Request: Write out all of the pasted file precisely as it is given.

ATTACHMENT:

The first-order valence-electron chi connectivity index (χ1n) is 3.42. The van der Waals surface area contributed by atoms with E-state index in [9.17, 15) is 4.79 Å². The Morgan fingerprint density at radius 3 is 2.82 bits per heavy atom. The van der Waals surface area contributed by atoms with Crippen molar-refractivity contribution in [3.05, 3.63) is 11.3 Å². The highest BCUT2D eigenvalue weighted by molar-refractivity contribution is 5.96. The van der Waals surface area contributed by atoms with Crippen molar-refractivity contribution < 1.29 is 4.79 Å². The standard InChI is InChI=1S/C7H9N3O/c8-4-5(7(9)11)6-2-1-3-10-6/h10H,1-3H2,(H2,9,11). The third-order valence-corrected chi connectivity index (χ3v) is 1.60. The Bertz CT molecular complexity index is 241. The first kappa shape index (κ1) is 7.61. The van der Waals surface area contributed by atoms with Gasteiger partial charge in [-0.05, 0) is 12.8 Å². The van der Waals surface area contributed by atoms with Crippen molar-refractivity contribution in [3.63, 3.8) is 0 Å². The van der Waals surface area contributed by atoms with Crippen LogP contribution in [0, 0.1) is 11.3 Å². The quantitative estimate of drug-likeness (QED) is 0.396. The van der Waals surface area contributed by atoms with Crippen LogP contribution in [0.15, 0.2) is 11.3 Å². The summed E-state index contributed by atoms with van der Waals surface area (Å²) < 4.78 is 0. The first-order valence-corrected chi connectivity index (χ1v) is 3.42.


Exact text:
The first-order valence-electron chi connectivity index (χ1n) is 3.42. The van der Waals surface area contributed by atoms with E-state index in [9.17, 15) is 4.79 Å². The Morgan fingerprint density at radius 3 is 2.82 bits per heavy atom. The van der Waals surface area contributed by atoms with Crippen molar-refractivity contribution in [3.05, 3.63) is 11.3 Å². The highest BCUT2D eigenvalue weighted by molar-refractivity contribution is 5.96. The van der Waals surface area contributed by atoms with Crippen molar-refractivity contribution < 1.29 is 4.79 Å². The standard InChI is InChI=1S/C7H9N3O/c8-4-5(7(9)11)6-2-1-3-10-6/h10H,1-3H2,(H2,9,11). The third-order valence-corrected chi connectivity index (χ3v) is 1.60. The Bertz CT molecular complexity index is 241. The first kappa shape index (κ1) is 7.61. The van der Waals surface area contributed by atoms with Gasteiger partial charge in [-0.05, 0) is 12.8 Å². The van der Waals surface area contributed by atoms with Crippen molar-refractivity contribution in [3.63, 3.8) is 0 Å². The van der Waals surface area contributed by atoms with Crippen LogP contribution in [0, 0.1) is 11.3 Å². The quantitative estimate of drug-likeness (QED) is 0.396. The van der Waals surface area contributed by atoms with Crippen LogP contribution in [0.15, 0.2) is 11.3 Å². The summed E-state index contributed by atoms with van der Waals surface area (Å²) < 4.78 is 0. The first-order valence-corrected chi connectivity index (χ1v) is 3.42.